Dear loyal readers, may fun things have been going on in my life. Firstly, my friend Anas came to Ulyanovsk this past weekend. The group of us who were counselors at the children’s camp in January, as well as a few teachers from the camp, met up to hang out with him. The result was a few too many days of adventures and not enough sleep.  One of these adventures was winding up at one of the dance clubs on Saturday night/Sunday morning. To my chagrin, four of us went to the club. Our party consisted of myself, George, Anas, and Mahmood. Mahmood is from Palestine and studies at the other university in the city. He was also a counselor at the camp. I don’t particularly enjoy clubs, dancing, or house/techno music. Thus, I was not looking forward to the night. Eventually, I was pulled onto one of the dance floors. Things got slightly awkward when I was tapped on the shoulder by Dasha, one of my first year students. Instead of just saying hi, she basically joined us for the rest of the night. At one point, Mahmood went missing and George and I tried to find him. This resulted in me running into another first year student, Anton.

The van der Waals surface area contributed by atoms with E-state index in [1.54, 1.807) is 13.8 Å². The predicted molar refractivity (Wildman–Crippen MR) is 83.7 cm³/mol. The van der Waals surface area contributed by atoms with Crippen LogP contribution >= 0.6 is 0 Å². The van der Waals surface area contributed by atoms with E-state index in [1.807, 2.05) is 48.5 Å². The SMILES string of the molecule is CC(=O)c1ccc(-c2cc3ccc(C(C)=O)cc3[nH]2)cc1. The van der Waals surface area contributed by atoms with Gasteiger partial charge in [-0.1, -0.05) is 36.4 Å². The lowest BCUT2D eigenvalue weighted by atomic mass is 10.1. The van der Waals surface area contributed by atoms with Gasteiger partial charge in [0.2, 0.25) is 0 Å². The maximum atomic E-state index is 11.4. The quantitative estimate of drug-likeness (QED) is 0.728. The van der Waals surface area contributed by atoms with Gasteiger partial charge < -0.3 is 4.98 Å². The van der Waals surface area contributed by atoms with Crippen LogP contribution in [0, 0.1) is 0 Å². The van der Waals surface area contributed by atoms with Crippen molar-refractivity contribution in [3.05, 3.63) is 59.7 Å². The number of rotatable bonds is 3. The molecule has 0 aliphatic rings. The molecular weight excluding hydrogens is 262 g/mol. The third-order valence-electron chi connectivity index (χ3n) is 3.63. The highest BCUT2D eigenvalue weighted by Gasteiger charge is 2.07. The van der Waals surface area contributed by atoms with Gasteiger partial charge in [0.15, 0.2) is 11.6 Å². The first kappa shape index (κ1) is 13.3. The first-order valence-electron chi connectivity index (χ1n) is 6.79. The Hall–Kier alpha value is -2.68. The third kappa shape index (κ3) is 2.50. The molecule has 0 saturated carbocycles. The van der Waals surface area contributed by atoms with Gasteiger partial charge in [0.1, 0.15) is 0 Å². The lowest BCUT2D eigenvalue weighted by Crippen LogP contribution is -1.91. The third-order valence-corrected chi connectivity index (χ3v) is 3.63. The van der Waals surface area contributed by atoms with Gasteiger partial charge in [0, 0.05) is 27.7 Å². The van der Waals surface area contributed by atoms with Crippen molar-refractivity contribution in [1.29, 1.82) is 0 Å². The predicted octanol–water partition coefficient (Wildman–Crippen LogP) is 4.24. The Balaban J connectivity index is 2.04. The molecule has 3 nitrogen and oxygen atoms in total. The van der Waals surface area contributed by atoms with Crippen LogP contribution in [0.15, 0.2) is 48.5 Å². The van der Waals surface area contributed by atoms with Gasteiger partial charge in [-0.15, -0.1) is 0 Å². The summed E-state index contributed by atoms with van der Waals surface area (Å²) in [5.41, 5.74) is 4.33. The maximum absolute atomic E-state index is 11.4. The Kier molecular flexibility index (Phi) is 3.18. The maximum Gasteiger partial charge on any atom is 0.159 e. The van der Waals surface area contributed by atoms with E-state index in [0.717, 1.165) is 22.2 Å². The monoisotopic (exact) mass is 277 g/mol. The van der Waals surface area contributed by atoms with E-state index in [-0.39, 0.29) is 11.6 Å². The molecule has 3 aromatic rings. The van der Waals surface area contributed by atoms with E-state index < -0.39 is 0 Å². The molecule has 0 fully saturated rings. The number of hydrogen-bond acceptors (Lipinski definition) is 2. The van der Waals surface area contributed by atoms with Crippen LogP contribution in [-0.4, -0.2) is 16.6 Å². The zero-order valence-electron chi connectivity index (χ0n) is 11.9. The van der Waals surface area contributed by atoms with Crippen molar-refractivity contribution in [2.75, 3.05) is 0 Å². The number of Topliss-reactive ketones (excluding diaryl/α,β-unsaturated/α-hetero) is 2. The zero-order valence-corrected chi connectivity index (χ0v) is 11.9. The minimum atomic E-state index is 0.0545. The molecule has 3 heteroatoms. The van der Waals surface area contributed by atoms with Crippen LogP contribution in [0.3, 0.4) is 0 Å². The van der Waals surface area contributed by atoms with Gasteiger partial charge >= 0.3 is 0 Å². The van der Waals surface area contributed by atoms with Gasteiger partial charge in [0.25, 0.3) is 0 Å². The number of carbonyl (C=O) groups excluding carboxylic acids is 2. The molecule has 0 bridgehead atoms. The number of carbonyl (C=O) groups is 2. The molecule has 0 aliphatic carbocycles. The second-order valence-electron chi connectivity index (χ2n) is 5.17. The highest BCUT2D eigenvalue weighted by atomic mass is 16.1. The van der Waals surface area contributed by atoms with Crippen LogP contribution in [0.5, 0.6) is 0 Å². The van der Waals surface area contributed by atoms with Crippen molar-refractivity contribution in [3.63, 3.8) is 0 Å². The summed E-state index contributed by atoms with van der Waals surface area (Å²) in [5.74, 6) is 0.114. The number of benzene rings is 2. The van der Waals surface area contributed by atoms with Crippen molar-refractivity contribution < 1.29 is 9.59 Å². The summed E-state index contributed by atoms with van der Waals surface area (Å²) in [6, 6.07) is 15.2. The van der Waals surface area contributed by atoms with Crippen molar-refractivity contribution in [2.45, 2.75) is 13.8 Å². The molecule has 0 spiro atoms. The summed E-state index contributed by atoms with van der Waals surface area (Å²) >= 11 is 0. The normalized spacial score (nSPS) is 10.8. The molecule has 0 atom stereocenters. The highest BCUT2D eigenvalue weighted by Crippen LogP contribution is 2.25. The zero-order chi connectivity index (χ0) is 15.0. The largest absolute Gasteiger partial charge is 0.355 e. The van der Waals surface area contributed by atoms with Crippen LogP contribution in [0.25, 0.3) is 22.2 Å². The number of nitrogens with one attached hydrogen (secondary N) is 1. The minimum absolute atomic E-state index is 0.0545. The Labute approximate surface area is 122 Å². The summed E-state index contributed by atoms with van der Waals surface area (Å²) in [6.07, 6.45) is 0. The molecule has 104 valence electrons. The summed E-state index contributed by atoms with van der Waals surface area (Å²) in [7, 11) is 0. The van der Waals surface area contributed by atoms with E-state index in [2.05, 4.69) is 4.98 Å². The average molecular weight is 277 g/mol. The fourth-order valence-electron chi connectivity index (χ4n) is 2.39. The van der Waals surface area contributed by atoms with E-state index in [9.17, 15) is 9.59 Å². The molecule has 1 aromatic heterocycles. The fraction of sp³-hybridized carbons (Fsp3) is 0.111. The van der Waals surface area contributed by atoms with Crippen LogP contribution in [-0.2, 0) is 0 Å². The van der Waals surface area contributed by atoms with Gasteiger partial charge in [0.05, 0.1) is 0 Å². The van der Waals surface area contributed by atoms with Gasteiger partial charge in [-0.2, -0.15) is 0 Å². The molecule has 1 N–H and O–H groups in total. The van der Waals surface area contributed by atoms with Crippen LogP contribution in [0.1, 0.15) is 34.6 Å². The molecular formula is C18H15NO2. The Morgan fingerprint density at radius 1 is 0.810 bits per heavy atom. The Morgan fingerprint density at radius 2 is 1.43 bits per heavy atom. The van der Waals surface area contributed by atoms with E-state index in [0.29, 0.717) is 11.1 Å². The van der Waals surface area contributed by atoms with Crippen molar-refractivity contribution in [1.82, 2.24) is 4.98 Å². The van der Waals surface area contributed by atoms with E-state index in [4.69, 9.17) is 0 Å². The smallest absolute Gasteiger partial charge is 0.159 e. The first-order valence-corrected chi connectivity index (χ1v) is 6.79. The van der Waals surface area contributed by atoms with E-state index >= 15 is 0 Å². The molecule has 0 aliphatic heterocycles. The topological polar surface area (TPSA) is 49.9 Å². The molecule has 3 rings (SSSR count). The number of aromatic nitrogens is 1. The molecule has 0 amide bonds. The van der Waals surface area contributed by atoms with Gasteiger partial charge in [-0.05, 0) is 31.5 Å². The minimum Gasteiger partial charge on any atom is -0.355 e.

I better be her favorite teacher now.

As it is February, the true Russian frost has set in. We’ve basically hit the temperatures where it is too cold for snow. For example, I woke up on Monday morning and the temperature was -31C/-24F. This may not be much in comparison to some of the people who are stationed in Siberia, but it’s still really f***ing cold. In comparison, today was a balmy -13C/+8.6F. At this point, it it’s in the positive end of Fahrenheit I’m overjoyed.

Additionally, I have started going to Tae Kwon Do again. This time, however, my schedule permits me to train at the really nice gym in the center of the city. While I don’t always understand the instructions for some of the drills, I had a great time last night. At one point we put on sparring equipment (read: they put on equipment and didn’t have enough for me, just the old and illegal style chest protector that has not back or shoulder protection) and went after each other. I disregarded any pain in my shins or arms and did pretty well against my opponents. I wasn’t fighting the best of the club, but I fought one very good and young girl. I scored a few points against her, which made me feel good. I think I also redeemed myself in the eyes of my trainer. Usually, she isn’t too fond of my technique or inability to do her drills, but she was shouting words of encouragement when I proceeded to score some points against her students.